After opening ceremonies, survivors will take to the track at 6:15 p.m. to walk the opening lap. There are approximately 90 survivors pre-registered to participate, but more are welcome to be involved and can do so by arriving at the stadium Friday by 5:30 p.m. to register.
Leading the survivors in the opening lap will be Amy Durbin of Toronto.
A recording of the names of pre-registered cancer survivors will play as they make their way around the track.
At 6:30 p.m. Friday, a dinner in honor of the survivors will be held under the stadium bleachers.
Walters-Abrams, part of Team Family Jewels that organized in 2011, recalled her feelings on seeing her brother Bill Walters participate in the survivors walk his first year.
"As I watched my brother walk and watched my family watch him walk, there's a magical moment at that point where you realize that your loved one and all of those surrounding him in those purple shirts have claimed victory," Walters-Abrams said.
Being an observer of that, she said, "is an amazing experience of life and reminds you that there's so much hope."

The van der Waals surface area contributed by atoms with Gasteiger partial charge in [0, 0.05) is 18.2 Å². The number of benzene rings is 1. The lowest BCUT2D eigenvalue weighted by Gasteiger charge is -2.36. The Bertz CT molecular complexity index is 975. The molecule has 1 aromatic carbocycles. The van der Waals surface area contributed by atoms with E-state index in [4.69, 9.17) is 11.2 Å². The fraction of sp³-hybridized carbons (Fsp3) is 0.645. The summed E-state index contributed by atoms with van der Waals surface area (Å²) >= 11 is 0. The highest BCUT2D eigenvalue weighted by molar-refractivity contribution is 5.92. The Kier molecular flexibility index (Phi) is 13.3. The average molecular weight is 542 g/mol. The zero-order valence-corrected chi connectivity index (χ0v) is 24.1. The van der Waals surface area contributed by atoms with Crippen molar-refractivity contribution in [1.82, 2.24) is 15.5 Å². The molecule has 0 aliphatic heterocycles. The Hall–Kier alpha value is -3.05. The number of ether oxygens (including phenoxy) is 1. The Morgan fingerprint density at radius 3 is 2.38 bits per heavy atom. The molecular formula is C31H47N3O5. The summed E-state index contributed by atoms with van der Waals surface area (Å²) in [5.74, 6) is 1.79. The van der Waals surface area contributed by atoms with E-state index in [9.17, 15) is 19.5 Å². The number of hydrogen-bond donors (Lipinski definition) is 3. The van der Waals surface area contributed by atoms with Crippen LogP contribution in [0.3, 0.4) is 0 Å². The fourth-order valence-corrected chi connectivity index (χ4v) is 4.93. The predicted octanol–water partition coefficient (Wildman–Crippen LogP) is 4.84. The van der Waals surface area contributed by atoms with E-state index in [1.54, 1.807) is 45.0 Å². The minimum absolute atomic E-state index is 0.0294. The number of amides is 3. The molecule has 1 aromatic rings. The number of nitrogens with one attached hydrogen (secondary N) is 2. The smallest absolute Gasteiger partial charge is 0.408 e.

The relay will include a luminaria ceremony at 9:30 p.m. Friday. They are available for $10 and can be obtained up until 9 p.m. Friday.
A new element to the relay is that anyone coming - participants or spectators - is asked to bring a can of food for a unique dual purpose.
The cans will be used initially to anchor luminaria bags for the Friday ceremony that begins at 9:30 p.m. The cans will be used in place of sand. Afterwards, the cans will be donated to the Cancer Dietary Initiative food pantry that operates out of the Tony Teramana Cancer Center and helps cancer patients struggling financially.
The luminaria ceremony will be followed by the release of lighted balloons, a fundraiser by Team Family Jewels, also can be ordered through 9 p.m. Friday for the release ceremony set for 10 p.m. They are $5 and available through Walters-Abrams or team captain Jennie Walters at firstname.lastname@example.org.
In addition to on-site fundraisers that teams will have for the public to patronize, a concession stand operated by Wal-Mart Distribution Center's team will feature a variety of food items available for purchase.
There are some new elements to this year's edition of relay, according to Walters-Abrams.